It's probably safe at this point to say Lamar Jackson has had an up and down season. A lot of downs, sure, but Saturday against Northwestern represented an up. Maybe the start of a climb. The junior corner had perhaps his best game of the year against the Wildcats.
"I think he was playing real good versus Northwestern," linebacker Mohamed Barry said of Jackson. "A lot of pass breakups, finishing through the hands of a receiver. He has grown and you see he’s trying to make that big play still. Could’ve had that interception, was this close."
Jackson finished with just two solo tackles and two passes broken up in the box score, but he was targeted by Northwestern seven times and only gave up one catch for nine yards. In the first quarter, on Northwestern's first drive of the game, Jackson had his fingertips on a ball that could have been his second interception of the season.
It didn't get pulled in, a missed opportunity the way the Huskers score things, but Jackson was in a position to make a play.
After a benching against Purdue on Sept. 29, Jackson lost his starting spot to junior Eric Lee Jr. Several miscues and a holding call that negated a first-half interception were enough for the coaches to pull him.
Head coach Scott Frost was raw after a 42-28 loss that night.
"We can’t get holding calls on interceptions and then talk trash to their sideline and start dancing on the field," he said. "I’m tired of looking at it. There’s really no difference from a coaching perspective from 'I can’t do it' and 'I won’t do it'. The people that won’t make good decisions . . . if that keeps up I’m just going to ride with the guys that are doing it the right way."
Defensive backs coach Travis Fisher said later in the week leading up to Nebraska's Oct. 6 game at Wisconsin that Jackson has to earn his spot back. "When adversity hits you will do one of two things," he said, "you will sit on the ground or get up and fight. Right now, he’s not fighting."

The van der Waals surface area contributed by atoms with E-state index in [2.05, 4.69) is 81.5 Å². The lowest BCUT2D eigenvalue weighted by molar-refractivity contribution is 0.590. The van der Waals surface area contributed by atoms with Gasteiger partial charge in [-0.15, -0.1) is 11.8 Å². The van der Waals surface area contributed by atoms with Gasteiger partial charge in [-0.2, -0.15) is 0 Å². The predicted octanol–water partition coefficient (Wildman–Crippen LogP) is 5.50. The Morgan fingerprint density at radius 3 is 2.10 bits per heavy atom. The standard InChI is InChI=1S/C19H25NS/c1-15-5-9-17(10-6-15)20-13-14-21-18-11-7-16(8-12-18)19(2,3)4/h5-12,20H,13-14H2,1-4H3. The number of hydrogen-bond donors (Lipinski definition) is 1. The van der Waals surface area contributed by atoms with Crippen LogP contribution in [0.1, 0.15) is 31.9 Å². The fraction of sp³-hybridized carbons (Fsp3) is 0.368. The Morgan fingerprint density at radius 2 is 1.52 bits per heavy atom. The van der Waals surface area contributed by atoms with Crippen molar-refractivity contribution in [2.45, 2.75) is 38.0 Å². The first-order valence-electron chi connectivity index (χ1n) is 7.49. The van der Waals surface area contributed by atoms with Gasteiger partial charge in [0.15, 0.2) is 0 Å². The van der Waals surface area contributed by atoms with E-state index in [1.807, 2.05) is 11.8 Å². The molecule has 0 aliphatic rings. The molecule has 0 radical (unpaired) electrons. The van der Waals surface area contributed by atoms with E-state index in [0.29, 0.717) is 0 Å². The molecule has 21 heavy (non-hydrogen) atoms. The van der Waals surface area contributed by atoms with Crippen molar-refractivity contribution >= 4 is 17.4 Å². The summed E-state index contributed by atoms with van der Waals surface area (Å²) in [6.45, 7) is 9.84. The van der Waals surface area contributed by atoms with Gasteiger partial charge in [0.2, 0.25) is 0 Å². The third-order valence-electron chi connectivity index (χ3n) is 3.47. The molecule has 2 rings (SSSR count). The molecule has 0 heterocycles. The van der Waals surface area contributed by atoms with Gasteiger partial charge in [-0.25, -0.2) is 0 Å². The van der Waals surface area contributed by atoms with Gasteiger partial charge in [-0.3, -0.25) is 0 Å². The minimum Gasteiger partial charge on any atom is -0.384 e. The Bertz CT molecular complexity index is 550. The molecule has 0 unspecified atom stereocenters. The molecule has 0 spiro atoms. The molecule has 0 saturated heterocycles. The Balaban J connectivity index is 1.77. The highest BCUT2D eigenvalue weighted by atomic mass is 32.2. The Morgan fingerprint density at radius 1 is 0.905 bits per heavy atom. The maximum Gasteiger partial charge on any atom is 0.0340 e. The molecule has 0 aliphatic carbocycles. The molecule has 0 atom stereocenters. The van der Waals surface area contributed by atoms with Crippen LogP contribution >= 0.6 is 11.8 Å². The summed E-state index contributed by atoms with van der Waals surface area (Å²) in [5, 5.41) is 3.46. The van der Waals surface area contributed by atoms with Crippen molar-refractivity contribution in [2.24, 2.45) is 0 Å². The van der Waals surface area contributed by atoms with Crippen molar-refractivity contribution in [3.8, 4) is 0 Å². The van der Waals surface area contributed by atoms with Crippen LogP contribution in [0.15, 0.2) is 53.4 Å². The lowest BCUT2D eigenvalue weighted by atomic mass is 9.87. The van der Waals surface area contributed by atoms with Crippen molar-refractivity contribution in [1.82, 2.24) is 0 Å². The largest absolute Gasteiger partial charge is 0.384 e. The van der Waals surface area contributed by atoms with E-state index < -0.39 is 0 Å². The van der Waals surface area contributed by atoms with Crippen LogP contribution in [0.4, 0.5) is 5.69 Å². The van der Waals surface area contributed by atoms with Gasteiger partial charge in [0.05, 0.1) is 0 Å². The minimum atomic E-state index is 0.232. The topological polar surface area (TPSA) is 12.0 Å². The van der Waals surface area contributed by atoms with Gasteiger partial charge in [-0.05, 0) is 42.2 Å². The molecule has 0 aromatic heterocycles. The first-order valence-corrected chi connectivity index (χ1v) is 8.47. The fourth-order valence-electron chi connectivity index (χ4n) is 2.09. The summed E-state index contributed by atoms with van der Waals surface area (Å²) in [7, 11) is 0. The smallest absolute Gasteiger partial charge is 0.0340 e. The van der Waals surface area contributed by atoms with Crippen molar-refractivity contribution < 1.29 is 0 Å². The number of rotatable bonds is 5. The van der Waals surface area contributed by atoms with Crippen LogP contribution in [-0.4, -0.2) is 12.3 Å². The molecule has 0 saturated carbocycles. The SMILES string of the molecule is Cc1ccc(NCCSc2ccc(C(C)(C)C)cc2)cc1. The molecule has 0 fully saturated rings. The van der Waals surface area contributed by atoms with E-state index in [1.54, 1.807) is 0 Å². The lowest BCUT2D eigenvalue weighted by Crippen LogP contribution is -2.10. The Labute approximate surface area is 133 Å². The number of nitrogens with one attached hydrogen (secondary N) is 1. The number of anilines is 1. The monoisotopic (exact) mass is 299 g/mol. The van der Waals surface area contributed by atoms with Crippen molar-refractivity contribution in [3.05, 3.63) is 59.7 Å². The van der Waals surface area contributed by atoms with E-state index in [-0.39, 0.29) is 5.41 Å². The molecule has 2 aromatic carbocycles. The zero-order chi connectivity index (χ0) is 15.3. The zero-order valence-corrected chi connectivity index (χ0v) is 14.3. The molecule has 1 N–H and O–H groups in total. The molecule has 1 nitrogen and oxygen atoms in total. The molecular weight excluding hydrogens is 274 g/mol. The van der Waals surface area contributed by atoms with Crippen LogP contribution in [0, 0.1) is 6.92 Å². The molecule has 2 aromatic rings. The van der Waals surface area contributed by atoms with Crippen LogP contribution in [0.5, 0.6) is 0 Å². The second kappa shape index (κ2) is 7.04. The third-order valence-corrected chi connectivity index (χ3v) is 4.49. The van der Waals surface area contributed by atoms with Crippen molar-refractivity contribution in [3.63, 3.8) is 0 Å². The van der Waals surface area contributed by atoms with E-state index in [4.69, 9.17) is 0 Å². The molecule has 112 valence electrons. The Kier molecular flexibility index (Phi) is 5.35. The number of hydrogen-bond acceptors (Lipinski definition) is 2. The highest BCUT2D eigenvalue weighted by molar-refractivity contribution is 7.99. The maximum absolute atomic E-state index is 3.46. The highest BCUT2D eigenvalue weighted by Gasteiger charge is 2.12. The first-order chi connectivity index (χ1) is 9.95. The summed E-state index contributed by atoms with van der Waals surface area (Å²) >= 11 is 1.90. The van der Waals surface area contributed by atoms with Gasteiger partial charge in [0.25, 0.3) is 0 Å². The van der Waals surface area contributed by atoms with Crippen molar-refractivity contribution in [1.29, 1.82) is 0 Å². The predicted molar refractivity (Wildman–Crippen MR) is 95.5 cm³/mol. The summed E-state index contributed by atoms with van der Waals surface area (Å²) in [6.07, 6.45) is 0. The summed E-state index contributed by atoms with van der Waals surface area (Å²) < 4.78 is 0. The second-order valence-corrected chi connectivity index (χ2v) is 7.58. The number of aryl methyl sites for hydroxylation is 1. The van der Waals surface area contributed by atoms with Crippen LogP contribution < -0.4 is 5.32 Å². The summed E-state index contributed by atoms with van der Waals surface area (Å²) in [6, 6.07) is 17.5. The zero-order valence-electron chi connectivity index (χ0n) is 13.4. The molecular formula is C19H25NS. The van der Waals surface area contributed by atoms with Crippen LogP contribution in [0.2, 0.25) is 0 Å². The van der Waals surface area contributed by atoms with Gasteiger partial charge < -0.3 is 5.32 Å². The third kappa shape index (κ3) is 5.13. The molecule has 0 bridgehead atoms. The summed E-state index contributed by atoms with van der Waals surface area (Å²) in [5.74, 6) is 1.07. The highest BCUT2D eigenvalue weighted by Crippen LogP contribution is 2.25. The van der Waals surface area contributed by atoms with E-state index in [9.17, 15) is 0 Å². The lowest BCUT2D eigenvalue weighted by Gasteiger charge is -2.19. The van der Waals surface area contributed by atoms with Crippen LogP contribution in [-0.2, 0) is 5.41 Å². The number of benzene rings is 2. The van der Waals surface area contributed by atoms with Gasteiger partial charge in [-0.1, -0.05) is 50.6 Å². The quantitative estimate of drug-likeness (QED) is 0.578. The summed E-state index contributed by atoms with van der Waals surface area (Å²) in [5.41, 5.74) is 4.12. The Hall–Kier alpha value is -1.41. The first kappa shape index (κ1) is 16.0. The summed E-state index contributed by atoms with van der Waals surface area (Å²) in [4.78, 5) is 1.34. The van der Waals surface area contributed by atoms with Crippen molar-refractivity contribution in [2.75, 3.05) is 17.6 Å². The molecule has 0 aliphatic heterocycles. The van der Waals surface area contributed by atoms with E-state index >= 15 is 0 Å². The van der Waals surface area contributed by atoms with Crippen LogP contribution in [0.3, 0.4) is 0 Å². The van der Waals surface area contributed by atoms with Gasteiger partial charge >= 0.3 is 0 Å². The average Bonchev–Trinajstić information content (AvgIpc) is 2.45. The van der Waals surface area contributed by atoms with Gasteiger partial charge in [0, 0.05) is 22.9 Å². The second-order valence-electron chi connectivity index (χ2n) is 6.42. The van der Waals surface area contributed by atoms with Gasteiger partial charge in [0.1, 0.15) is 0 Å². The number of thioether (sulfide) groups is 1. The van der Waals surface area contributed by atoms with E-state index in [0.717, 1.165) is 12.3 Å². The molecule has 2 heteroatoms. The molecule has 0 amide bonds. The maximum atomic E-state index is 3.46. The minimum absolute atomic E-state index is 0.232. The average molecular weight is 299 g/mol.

From that point on, it seems Jackson has fought. We're just two weeks away from that benching and the tone on him has completely changed.
"Lamar’s one of the guys that I think has made significant improvement," Frost said Monday. "Still like to see him go make some great plays but he’s doing things the right way now. He’s been a good teammate and he’s got enough talent to be a really good player if he keeps on that track."
His performance against Northwestern was penalty-free and it was largely free of the poor effort plays that have shown up on film throughout the season, the ones that make the coaching staff scratch their heads. He entered the Wisconsin game as the No. 2 for the first time since his freshman season, rotated in throughout the game and still had his share of mishaps. Wasn't the case against Northwestern; he started. Then he showed up back on the top line of the Huskers' depth chart for Minnesota.
Ever since their arrival on campus, defensive coordinator Erik Chinander and Fisher have been hard on Jackson in part because they see the potential for a stout corner.
The converted high school safety has the physical tools, they've said, to play at a high level. A 6-foot-3, 210-pound frame with long arms gives him NFL-caliber size; Jackson just hasn't put things together through three seasons in Lincoln.
One game won't undo any of that and Jackson will have to continue proving himself to keep his starting job, but maybe he's starting to turn that corner.
"I think he took coaching well after Coach [Fisher] sat him down," Barry said. "I don’t think he dwelled on it too long, and I think he has the right approach and he’s trying to get better and better at his game.”
Derek is a newbie on the Hail Varsity staff covering Husker athletics. In college, he was best known as ‘that guy from Twitter.’ He has covered a Sugar Bowl, a tennis national championship and almost everything in between (except an NCAA men’s basketball tournament game… *tears*). In his spare time, he can be found arguing with literally anyone about sports.